The second rationale can be characterised as a snowball effect. As more data is accumulated, and the system becomes ingrained in an entity, it becomes progressively challenging to contemplate replacing it. It is akin to transcribing a university notebook that is deteriorating and stained with coffee; there is too much valuable information stored within it to justify the endeavour.

Traditions that have been in place for a long time and the fact that these methods have been validated, thoroughly tested, and certified as secure have resulted in banks and government agencies utilising the same obsolete practices for many years. Introducing any new technology would necessitate undergoing a lengthy clearance procedure.

How should we manage antiquated equipment?

Regrettably, there is no simple solution. Depending on the situation, using technology that dates back decades may be either straightforward to implement or unfamiliar and unusual. Alterations may be reasonably easy to put in place when dealing with established legacy technology that has a robust support system. As a friend of mine often says, if more than a hundred people are acquainted with it, there is most likely a solution available on StackOverflow.

Collaborating with less commonly used technologies can be challenging since there are fewer developers who possess experience in resolving the same implementation concerns. It might entail a time-consuming procedure of reverse engineering, especially when dealing with custom software created before the early 2000s.

We must contemplate all possible alternatives when determining whether to upgrade existing technology with newer options or persist with what we currently possess. Numerous factors must be taken into account.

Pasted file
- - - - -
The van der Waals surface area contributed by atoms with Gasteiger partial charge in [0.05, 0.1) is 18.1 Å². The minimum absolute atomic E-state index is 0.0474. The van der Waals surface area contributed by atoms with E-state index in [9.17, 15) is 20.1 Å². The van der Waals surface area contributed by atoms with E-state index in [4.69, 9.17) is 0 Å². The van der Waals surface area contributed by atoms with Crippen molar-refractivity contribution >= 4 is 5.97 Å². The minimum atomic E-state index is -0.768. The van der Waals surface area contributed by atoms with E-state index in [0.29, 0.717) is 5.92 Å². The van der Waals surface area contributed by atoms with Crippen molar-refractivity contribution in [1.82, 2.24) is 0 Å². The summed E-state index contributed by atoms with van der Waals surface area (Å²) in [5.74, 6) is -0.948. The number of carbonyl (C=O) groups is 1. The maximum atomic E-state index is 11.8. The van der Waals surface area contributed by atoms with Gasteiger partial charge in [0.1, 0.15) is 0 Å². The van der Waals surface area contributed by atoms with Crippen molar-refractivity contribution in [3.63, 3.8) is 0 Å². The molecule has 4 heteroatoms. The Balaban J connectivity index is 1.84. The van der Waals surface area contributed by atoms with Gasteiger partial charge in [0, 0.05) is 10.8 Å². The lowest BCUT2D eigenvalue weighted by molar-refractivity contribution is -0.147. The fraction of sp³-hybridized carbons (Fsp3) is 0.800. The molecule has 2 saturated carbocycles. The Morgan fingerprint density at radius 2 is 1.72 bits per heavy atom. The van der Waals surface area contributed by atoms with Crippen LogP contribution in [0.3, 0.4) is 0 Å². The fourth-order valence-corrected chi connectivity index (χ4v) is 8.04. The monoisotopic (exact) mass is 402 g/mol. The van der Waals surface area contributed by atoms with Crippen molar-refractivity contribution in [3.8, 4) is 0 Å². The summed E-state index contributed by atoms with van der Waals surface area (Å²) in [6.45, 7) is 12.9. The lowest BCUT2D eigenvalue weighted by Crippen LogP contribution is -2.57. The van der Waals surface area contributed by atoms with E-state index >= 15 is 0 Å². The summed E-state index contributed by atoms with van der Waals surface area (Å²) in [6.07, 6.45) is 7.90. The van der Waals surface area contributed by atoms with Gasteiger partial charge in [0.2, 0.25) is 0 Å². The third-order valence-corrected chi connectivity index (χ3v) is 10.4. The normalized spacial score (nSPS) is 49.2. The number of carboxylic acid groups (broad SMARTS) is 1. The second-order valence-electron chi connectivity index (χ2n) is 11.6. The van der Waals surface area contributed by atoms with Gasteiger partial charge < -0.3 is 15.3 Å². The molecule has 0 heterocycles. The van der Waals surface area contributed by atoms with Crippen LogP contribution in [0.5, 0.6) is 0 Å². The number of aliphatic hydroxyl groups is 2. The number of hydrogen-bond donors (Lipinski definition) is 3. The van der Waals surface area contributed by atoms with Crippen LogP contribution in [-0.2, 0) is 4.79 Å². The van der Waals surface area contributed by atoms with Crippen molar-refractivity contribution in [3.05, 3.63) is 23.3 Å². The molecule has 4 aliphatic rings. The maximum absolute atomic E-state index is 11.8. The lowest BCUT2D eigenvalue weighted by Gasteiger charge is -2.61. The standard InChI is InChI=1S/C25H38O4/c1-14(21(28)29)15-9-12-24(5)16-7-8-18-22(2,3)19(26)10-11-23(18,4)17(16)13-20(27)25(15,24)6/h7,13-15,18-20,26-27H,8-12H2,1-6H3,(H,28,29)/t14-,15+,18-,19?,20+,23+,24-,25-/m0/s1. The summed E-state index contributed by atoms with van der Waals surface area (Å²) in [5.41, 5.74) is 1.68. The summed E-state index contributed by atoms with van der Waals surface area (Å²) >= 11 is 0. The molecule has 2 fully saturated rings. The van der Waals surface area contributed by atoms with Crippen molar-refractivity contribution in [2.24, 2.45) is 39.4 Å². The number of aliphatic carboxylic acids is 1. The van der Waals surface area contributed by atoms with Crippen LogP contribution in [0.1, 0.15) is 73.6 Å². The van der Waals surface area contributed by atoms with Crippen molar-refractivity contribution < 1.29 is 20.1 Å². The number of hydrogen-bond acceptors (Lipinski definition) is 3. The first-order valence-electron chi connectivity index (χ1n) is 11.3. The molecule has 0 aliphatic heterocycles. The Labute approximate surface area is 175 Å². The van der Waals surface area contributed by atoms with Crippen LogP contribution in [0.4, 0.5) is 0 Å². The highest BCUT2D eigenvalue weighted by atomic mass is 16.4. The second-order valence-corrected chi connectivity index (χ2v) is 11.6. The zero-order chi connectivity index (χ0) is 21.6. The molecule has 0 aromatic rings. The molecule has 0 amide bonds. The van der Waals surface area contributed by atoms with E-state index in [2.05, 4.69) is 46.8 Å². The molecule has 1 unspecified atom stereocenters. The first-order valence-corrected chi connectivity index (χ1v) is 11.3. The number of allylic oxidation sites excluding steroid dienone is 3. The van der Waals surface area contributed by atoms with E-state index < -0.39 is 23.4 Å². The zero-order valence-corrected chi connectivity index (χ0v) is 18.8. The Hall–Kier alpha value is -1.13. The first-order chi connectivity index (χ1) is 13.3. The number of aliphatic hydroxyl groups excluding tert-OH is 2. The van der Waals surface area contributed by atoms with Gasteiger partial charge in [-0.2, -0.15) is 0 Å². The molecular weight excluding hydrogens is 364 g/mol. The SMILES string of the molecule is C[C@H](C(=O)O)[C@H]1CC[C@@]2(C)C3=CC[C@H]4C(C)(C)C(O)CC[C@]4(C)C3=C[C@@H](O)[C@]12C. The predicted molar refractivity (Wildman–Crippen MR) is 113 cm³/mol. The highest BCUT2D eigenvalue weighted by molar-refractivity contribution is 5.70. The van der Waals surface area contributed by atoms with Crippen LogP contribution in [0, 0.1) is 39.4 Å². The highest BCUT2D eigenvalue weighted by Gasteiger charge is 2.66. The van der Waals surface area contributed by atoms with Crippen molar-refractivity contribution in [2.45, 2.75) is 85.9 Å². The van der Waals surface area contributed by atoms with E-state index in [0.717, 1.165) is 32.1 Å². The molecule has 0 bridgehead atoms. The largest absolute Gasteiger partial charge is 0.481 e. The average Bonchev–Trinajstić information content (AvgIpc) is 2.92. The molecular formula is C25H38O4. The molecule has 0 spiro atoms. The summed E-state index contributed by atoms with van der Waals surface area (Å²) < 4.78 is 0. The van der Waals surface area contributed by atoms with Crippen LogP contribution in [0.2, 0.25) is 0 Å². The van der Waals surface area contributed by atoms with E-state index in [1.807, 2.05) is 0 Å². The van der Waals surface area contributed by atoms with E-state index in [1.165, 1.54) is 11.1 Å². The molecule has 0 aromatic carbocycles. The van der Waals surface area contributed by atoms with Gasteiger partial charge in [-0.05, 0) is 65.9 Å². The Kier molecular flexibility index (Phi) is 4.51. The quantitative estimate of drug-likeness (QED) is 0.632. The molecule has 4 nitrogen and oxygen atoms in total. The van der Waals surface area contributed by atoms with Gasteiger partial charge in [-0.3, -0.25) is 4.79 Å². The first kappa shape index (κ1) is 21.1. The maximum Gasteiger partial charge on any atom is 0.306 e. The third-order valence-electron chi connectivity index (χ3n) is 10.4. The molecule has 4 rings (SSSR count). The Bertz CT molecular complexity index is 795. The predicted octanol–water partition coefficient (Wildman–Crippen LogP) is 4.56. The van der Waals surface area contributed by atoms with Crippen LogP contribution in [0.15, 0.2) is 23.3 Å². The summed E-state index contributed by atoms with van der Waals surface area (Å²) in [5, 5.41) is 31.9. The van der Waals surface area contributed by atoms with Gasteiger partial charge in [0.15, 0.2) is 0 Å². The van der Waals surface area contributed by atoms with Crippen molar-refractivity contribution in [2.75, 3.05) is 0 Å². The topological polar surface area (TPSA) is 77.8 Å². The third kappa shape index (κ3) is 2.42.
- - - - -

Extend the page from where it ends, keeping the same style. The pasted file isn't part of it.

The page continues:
1. Expenses linked with upgrading or substituting older devices or software
  2. Time needed for development
  3. Compatibility with current systems
  4. Expense of employees’ time dedicated to learning the new program
  5. Probable risks and consequences in the event of mishaps

There is no single answer that can be given. Nevertheless, it might become evident throughout the development phase that an enhancement to the current infrastructure is crucial.

We must keep in mind that the effectiveness of a system is merely as potent as its weakest component. Hence, enlisting the best front-end developer worldwide to create the most cutting-edge application serves no purpose if the back-end is supported by a server with inadequate processing power.

Contemplate thoughtfully and analytically.

Before you depart, I would like to impart one more tale. A friend of mine is a professor at a university that has been tardy in modernizing their computers, leading to numerous older desktops and laptops still operating on Windows XP.

When the pandemic hit, the requirement to move faculty meetings to Zoom resulted in disruption because older systems were incompatible. Prior to this, instructors had only needed to review emails and generate reports, making the transition sudden and the decision to postpone implementation unsuccessful.

Even if your first reaction to your developer’s proposal to upgrade legacy technology is to retain the current infrastructure, I still encourage you to take a moment to contemplate the matter carefully. Employing obsolete hardware or applications may result in higher costs in the future.